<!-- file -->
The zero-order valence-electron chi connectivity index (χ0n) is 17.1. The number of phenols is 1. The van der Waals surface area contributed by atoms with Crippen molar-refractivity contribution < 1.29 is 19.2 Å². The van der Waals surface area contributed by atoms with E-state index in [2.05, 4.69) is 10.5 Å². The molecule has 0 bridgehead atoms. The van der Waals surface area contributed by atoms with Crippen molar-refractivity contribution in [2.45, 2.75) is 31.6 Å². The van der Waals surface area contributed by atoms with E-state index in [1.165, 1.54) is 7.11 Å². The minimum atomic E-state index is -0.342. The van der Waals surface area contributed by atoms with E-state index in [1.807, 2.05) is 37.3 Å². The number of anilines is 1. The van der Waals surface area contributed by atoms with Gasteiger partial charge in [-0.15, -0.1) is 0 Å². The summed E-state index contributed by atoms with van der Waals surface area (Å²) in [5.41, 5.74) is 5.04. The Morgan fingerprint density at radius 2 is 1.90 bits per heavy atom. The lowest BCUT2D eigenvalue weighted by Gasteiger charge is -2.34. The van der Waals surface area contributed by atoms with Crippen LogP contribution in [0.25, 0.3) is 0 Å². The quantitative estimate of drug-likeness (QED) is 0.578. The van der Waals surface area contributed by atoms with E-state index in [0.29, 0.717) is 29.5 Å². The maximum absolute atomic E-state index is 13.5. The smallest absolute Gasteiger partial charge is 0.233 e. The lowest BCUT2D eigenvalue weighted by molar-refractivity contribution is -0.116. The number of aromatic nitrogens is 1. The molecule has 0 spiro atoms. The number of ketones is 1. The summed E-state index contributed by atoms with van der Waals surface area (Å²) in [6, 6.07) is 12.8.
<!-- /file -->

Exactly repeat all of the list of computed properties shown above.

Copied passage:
The zero-order valence-electron chi connectivity index (χ0n) is 17.1. The number of phenols is 1. The van der Waals surface area contributed by atoms with Crippen molar-refractivity contribution < 1.29 is 19.2 Å². The van der Waals surface area contributed by atoms with E-state index in [2.05, 4.69) is 10.5 Å². The molecule has 0 bridgehead atoms. The van der Waals surface area contributed by atoms with Crippen molar-refractivity contribution in [2.45, 2.75) is 31.6 Å². The van der Waals surface area contributed by atoms with E-state index in [1.165, 1.54) is 7.11 Å². The minimum atomic E-state index is -0.342. The van der Waals surface area contributed by atoms with E-state index in [1.807, 2.05) is 37.3 Å². The number of anilines is 1. The van der Waals surface area contributed by atoms with Gasteiger partial charge in [-0.15, -0.1) is 0 Å². The summed E-state index contributed by atoms with van der Waals surface area (Å²) in [5.41, 5.74) is 5.04. The Morgan fingerprint density at radius 2 is 1.90 bits per heavy atom. The lowest BCUT2D eigenvalue weighted by Gasteiger charge is -2.34. The van der Waals surface area contributed by atoms with Crippen LogP contribution in [0.25, 0.3) is 0 Å². The quantitative estimate of drug-likeness (QED) is 0.578. The van der Waals surface area contributed by atoms with E-state index in [0.29, 0.717) is 29.5 Å². The maximum absolute atomic E-state index is 13.5. The smallest absolute Gasteiger partial charge is 0.233 e. The lowest BCUT2D eigenvalue weighted by molar-refractivity contribution is -0.116. The number of aromatic nitrogens is 1. The molecule has 0 spiro atoms. The number of ketones is 1. The summed E-state index contributed by atoms with van der Waals surface area (Å²) in [6, 6.07) is 12.8.